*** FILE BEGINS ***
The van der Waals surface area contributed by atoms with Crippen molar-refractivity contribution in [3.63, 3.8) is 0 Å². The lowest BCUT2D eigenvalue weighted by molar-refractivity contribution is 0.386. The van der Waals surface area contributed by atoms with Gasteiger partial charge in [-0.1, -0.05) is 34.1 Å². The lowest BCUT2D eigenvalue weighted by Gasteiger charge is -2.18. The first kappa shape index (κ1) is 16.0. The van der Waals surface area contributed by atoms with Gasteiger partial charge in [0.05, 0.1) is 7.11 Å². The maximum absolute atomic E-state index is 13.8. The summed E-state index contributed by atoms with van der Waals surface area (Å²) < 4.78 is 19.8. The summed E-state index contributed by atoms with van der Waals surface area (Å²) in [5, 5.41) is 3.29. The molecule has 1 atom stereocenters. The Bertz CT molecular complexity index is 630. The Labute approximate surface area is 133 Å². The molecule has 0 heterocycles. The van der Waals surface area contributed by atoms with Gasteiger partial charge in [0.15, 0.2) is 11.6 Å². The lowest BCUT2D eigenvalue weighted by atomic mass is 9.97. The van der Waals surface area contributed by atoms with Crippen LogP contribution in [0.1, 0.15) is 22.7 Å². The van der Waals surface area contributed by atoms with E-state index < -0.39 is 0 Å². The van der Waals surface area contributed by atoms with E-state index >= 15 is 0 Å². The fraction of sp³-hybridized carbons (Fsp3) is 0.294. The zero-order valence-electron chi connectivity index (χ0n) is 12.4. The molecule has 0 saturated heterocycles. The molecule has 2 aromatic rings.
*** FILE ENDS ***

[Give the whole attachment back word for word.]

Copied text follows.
The van der Waals surface area contributed by atoms with Crippen molar-refractivity contribution in [3.63, 3.8) is 0 Å². The lowest BCUT2D eigenvalue weighted by molar-refractivity contribution is 0.386. The van der Waals surface area contributed by atoms with Gasteiger partial charge in [-0.1, -0.05) is 34.1 Å². The lowest BCUT2D eigenvalue weighted by Gasteiger charge is -2.18. The first kappa shape index (κ1) is 16.0. The van der Waals surface area contributed by atoms with Gasteiger partial charge in [0.05, 0.1) is 7.11 Å². The maximum absolute atomic E-state index is 13.8. The summed E-state index contributed by atoms with van der Waals surface area (Å²) < 4.78 is 19.8. The summed E-state index contributed by atoms with van der Waals surface area (Å²) in [5, 5.41) is 3.29. The molecule has 1 atom stereocenters. The Bertz CT molecular complexity index is 630. The Labute approximate surface area is 133 Å². The molecule has 0 heterocycles. The van der Waals surface area contributed by atoms with Gasteiger partial charge in [0.15, 0.2) is 11.6 Å². The lowest BCUT2D eigenvalue weighted by atomic mass is 9.97. The van der Waals surface area contributed by atoms with Crippen LogP contribution in [0.1, 0.15) is 22.7 Å². The van der Waals surface area contributed by atoms with E-state index < -0.39 is 0 Å². The van der Waals surface area contributed by atoms with E-state index >= 15 is 0 Å². The fraction of sp³-hybridized carbons (Fsp3) is 0.294. The zero-order valence-electron chi connectivity index (χ0n) is 12.4. The molecule has 0 saturated heterocycles. The molecule has 2 aromatic rings.